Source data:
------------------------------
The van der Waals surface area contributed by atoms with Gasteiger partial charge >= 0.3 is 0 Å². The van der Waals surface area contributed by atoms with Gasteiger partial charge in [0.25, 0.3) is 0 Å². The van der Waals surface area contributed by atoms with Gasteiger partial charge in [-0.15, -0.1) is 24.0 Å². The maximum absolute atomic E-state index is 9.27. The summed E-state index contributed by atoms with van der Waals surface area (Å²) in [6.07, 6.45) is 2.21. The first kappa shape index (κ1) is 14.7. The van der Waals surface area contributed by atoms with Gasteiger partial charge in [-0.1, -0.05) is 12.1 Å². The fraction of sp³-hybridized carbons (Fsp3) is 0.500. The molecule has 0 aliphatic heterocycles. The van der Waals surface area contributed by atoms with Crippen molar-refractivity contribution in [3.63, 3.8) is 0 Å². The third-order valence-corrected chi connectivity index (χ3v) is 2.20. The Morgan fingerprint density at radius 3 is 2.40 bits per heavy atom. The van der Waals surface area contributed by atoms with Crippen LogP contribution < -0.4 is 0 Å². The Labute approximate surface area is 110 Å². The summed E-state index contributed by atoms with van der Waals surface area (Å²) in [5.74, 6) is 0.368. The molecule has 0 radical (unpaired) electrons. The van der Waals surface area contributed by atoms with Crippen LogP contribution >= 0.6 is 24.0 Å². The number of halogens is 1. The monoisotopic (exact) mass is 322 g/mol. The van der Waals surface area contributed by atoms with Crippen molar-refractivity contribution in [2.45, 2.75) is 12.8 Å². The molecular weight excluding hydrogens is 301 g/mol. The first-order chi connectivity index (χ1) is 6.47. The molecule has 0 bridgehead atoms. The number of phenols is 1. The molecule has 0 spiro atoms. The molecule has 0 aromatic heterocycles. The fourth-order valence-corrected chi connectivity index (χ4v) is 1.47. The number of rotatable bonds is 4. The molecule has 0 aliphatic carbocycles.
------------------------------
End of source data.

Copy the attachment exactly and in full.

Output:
The van der Waals surface area contributed by atoms with Gasteiger partial charge >= 0.3 is 0 Å². The van der Waals surface area contributed by atoms with Gasteiger partial charge in [0.25, 0.3) is 0 Å². The van der Waals surface area contributed by atoms with Gasteiger partial charge in [-0.15, -0.1) is 24.0 Å². The maximum absolute atomic E-state index is 9.27. The summed E-state index contributed by atoms with van der Waals surface area (Å²) in [6.07, 6.45) is 2.21. The first kappa shape index (κ1) is 14.7. The van der Waals surface area contributed by atoms with Gasteiger partial charge in [-0.1, -0.05) is 12.1 Å². The fraction of sp³-hybridized carbons (Fsp3) is 0.500. The molecule has 0 aliphatic heterocycles. The van der Waals surface area contributed by atoms with Crippen molar-refractivity contribution in [3.63, 3.8) is 0 Å². The third-order valence-corrected chi connectivity index (χ3v) is 2.20. The Morgan fingerprint density at radius 3 is 2.40 bits per heavy atom. The van der Waals surface area contributed by atoms with Crippen LogP contribution < -0.4 is 0 Å². The Labute approximate surface area is 110 Å². The summed E-state index contributed by atoms with van der Waals surface area (Å²) in [5.74, 6) is 0.368. The molecule has 0 radical (unpaired) electrons. The van der Waals surface area contributed by atoms with Crippen LogP contribution >= 0.6 is 24.0 Å². The number of halogens is 1. The monoisotopic (exact) mass is 322 g/mol. The van der Waals surface area contributed by atoms with Crippen molar-refractivity contribution in [2.45, 2.75) is 12.8 Å². The molecular weight excluding hydrogens is 301 g/mol. The first-order chi connectivity index (χ1) is 6.47. The molecule has 0 bridgehead atoms. The number of phenols is 1. The molecule has 0 spiro atoms. The molecule has 0 aromatic heterocycles. The fourth-order valence-corrected chi connectivity index (χ4v) is 1.47. The number of rotatable bonds is 4. The molecule has 0 aliphatic carbocycles.